On December 2, 2008, a teacher at Pine Academy in Shelton discovered that $70 was taken from her pocketbook. Upon this finding, the school principal “ordered [two teachers] to bring [four male] teens… accused of stealing [the money] individually into a room to be strip-searched. The teens were reported being told to remove their shirts and pull their pants down.” This was in direct contravention of publicized district policy explicitly prohibiting strip searches.
After the teens sued the school district, the U.S. Supreme Court rendered its decision in the case of a thirteen-year-old girl who, following unsubstantiated claims that she was dealing drugs, was “pulled out of class, ordered to strip to her underwear [and bra] and further expose herself as school officials searched for prescription-strength ibuprofen. No drugs were found.”
Suspicision vs. Degree of Intrusion
This case, Safford Unified School District v. Redding, 557 U.S. (2009), first summarized Fourth Amendment jurisprudence relating to searches conducted by police officers and the relaxed standards applied to those conducted by teachers and school administrators. Applying these principles, the Court explained that “the content of the suspicion failed to match the degree of intrusion” because of “the categorically extreme intrusiveness of a search down to the body of an adolescent [for] non-dangerous school contraband.” Justice Souter concluded in his majority opinion:
[T]he T.L.O. concern to limit a school search to reasonable scope requires the support of reasonable suspicion of danger or of resort to underwear for hiding evidence of wrongdoing before a search can reasonably make the quantum leap from outer clothes and backpacks to exposure of intimate parts. The meaning of such a search, and the degradation its subject may reasonably feel, place a search that intrusive in a category of its own demanding its own specific suspicions.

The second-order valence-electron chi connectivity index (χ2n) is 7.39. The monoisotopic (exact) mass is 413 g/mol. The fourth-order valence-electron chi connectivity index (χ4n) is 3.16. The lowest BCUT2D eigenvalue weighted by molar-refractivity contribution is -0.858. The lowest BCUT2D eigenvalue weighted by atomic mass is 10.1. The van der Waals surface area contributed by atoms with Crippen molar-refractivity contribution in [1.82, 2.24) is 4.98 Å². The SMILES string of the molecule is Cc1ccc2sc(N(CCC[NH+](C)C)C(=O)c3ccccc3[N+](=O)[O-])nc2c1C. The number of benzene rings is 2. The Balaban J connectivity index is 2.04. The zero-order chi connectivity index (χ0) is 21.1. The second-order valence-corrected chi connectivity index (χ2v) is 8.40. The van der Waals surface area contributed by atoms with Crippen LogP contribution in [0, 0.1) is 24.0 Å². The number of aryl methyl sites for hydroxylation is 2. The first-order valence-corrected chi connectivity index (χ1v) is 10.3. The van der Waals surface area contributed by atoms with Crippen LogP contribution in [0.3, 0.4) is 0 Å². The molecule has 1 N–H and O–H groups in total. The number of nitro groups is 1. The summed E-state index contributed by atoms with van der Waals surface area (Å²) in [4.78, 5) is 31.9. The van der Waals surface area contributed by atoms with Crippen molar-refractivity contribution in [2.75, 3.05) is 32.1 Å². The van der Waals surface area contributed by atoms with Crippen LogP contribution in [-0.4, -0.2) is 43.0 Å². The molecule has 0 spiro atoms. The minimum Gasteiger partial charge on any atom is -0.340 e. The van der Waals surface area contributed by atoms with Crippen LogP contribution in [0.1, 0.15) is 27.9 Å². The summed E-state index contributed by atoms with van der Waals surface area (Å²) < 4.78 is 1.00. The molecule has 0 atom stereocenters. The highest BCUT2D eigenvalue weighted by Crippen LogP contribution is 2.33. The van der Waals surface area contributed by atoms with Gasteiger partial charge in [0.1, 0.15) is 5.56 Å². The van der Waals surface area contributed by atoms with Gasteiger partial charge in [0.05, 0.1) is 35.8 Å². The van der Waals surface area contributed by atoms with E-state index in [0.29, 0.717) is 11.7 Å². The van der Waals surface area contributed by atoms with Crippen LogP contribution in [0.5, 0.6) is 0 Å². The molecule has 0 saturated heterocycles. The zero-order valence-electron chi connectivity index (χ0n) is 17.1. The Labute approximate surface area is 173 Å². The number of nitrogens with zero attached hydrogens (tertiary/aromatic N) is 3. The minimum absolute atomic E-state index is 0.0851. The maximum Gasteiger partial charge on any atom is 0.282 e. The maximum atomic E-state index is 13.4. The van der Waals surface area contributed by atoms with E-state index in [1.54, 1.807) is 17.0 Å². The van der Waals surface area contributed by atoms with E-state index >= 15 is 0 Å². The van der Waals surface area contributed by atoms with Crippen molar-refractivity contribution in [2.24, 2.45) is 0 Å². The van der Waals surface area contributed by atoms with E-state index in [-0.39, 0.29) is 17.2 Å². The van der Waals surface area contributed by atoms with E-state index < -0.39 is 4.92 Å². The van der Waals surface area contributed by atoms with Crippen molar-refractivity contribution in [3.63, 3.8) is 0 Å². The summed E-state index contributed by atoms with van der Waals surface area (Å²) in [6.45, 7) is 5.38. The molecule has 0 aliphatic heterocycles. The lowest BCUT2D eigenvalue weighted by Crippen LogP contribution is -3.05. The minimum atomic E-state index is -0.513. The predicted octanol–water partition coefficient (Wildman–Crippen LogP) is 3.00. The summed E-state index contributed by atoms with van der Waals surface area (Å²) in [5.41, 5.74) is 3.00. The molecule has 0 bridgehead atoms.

After the Pine Academy incident, administration placed the principal and one of the teachers involved on administrative leave for the remainder of the school year, at which point they resigned from their positions. In early August 2010, the four teens each received $27,500 as part of their settlement of the lawsuit.
Written by Lindsay E. Raber, Esq.
The language used by Justice Souter leaves open the ability of school officials, should they so choose, to strip search a student if they possess an equally compelling reasonable suspicion to do so, such as to locate dangerous contraband. Therefore, if your child is subject to a strip search at his or her school, it is imperative that you contact an experienced and knowledgeable school law practitioner to understand your rights and courses of action.
Should you have any questions regarding strip searches or any other education law matter, please do not hesitate to contact Attorney Joseph C. Maya, Esq. He may be reached at Maya Murphy, P.C., 266 Post Road East, Westport, Connecticut (located in Fairfield County), by telephone at (203) 221-3100, or by email at JMaya@mayalaw.com.
 “2 lose jobs in Ansonia strip-search incident,” by Lauren Garrison. Published February 12, 2009. Accessed October 4, 2012: http://www.nhregister.com/articles/2009/02/12/news/valley/a1-anpineacademy.txt
 “Supreme Court Decision Could Affect Ansonia Strip Search Case,” by Diane Orson. Published July 7, 2009. Accessed October 4, 2012: http://www.cpbn.org/article/ansonia-school-strip-search-case
 Safford Unified School District v. Redding, 557 U.S. ___, 8-9 (2009). Accessed October 4, 2012: http://www.law.cornell.edu/supct/pdf/08-479P.ZO
 Id. at 11.
 See Footnote 1.
 “Ex-students settle Ansonia strip search lawsuit,” by the Associated Press. Published August 12, 2010. Accessed October 4, 2012: http://www.wtnh.com/dpp/news/education/ex-students-settle-ansonia-strip-search-lawsuit